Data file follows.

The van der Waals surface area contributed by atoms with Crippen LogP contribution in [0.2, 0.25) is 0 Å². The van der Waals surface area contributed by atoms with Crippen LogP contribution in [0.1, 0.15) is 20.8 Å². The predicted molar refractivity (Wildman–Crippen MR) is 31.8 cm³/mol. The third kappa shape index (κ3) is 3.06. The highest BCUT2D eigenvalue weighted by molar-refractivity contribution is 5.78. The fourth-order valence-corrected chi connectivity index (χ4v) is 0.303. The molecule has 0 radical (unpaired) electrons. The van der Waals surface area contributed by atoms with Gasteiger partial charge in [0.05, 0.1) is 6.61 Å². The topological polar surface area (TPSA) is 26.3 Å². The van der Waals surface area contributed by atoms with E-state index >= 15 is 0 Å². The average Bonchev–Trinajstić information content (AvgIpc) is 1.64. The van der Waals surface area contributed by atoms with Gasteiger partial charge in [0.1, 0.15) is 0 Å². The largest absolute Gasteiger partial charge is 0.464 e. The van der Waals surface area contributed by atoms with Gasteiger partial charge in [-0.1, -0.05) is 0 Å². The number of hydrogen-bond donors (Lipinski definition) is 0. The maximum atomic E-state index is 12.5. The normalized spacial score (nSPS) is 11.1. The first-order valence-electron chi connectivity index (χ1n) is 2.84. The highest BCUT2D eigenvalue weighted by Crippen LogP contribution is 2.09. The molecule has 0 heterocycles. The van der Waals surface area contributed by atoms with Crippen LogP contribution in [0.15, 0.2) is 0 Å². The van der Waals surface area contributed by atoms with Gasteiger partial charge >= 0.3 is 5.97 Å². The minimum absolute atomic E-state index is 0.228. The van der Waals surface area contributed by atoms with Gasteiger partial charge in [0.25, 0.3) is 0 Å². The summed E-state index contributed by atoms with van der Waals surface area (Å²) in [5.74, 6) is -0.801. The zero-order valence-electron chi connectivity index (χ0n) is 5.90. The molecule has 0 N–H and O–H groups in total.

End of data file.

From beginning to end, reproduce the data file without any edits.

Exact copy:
The van der Waals surface area contributed by atoms with Crippen LogP contribution in [0.2, 0.25) is 0 Å². The van der Waals surface area contributed by atoms with Crippen LogP contribution in [0.1, 0.15) is 20.8 Å². The predicted molar refractivity (Wildman–Crippen MR) is 31.8 cm³/mol. The third kappa shape index (κ3) is 3.06. The highest BCUT2D eigenvalue weighted by molar-refractivity contribution is 5.78. The fourth-order valence-corrected chi connectivity index (χ4v) is 0.303. The molecule has 0 radical (unpaired) electrons. The van der Waals surface area contributed by atoms with Gasteiger partial charge in [0.05, 0.1) is 6.61 Å². The topological polar surface area (TPSA) is 26.3 Å². The van der Waals surface area contributed by atoms with E-state index >= 15 is 0 Å². The average Bonchev–Trinajstić information content (AvgIpc) is 1.64. The van der Waals surface area contributed by atoms with Gasteiger partial charge in [0.1, 0.15) is 0 Å². The largest absolute Gasteiger partial charge is 0.464 e. The van der Waals surface area contributed by atoms with Gasteiger partial charge in [-0.1, -0.05) is 0 Å². The number of hydrogen-bond donors (Lipinski definition) is 0. The maximum atomic E-state index is 12.5. The normalized spacial score (nSPS) is 11.1. The first-order valence-electron chi connectivity index (χ1n) is 2.84. The highest BCUT2D eigenvalue weighted by Crippen LogP contribution is 2.09. The molecule has 0 heterocycles. The van der Waals surface area contributed by atoms with Crippen LogP contribution in [0.15, 0.2) is 0 Å². The van der Waals surface area contributed by atoms with Gasteiger partial charge >= 0.3 is 5.97 Å². The minimum absolute atomic E-state index is 0.228. The van der Waals surface area contributed by atoms with Gasteiger partial charge in [0.25, 0.3) is 0 Å². The summed E-state index contributed by atoms with van der Waals surface area (Å²) in [5.74, 6) is -0.801. The zero-order valence-electron chi connectivity index (χ0n) is 5.90. The molecule has 0 N–H and O–H groups in total.